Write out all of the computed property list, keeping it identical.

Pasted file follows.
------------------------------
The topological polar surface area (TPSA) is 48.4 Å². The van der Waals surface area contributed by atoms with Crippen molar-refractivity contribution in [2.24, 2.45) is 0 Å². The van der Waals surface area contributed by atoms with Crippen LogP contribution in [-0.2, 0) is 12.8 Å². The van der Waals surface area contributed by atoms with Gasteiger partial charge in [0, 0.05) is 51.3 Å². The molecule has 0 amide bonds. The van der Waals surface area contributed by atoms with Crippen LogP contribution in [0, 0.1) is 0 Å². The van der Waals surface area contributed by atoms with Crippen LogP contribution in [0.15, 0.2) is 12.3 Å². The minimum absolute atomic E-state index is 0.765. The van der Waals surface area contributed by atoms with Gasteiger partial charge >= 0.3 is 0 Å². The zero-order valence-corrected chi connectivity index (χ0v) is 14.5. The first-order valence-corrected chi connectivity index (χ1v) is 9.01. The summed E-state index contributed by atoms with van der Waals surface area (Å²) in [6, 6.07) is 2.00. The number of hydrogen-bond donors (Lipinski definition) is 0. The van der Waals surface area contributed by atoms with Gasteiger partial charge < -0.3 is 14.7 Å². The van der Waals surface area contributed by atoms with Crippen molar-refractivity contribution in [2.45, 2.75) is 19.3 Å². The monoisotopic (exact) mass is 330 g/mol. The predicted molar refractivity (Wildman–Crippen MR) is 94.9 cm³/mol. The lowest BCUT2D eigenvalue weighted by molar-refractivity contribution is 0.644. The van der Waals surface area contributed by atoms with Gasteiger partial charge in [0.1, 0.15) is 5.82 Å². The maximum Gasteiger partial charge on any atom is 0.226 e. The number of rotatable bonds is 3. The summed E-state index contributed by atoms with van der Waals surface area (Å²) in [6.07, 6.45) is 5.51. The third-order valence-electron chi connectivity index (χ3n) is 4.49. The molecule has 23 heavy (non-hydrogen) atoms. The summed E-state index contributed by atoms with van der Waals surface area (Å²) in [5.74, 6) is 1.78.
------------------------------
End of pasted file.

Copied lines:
The topological polar surface area (TPSA) is 48.4 Å². The van der Waals surface area contributed by atoms with Crippen molar-refractivity contribution in [2.24, 2.45) is 0 Å². The van der Waals surface area contributed by atoms with Crippen LogP contribution in [-0.2, 0) is 12.8 Å². The van der Waals surface area contributed by atoms with Gasteiger partial charge in [0, 0.05) is 51.3 Å². The molecule has 0 amide bonds. The van der Waals surface area contributed by atoms with Crippen LogP contribution in [0, 0.1) is 0 Å². The van der Waals surface area contributed by atoms with Crippen LogP contribution in [0.15, 0.2) is 12.3 Å². The minimum absolute atomic E-state index is 0.765. The van der Waals surface area contributed by atoms with Gasteiger partial charge >= 0.3 is 0 Å². The zero-order valence-corrected chi connectivity index (χ0v) is 14.5. The first-order valence-corrected chi connectivity index (χ1v) is 9.01. The summed E-state index contributed by atoms with van der Waals surface area (Å²) in [6, 6.07) is 2.00. The number of hydrogen-bond donors (Lipinski definition) is 0. The van der Waals surface area contributed by atoms with Gasteiger partial charge < -0.3 is 14.7 Å². The van der Waals surface area contributed by atoms with Crippen molar-refractivity contribution in [2.45, 2.75) is 19.3 Å². The monoisotopic (exact) mass is 330 g/mol. The predicted molar refractivity (Wildman–Crippen MR) is 94.9 cm³/mol. The lowest BCUT2D eigenvalue weighted by molar-refractivity contribution is 0.644. The van der Waals surface area contributed by atoms with Gasteiger partial charge in [0.1, 0.15) is 5.82 Å². The maximum Gasteiger partial charge on any atom is 0.226 e. The number of rotatable bonds is 3. The summed E-state index contributed by atoms with van der Waals surface area (Å²) in [6.07, 6.45) is 5.51. The third-order valence-electron chi connectivity index (χ3n) is 4.49. The molecule has 23 heavy (non-hydrogen) atoms. The summed E-state index contributed by atoms with van der Waals surface area (Å²) in [5.74, 6) is 1.78.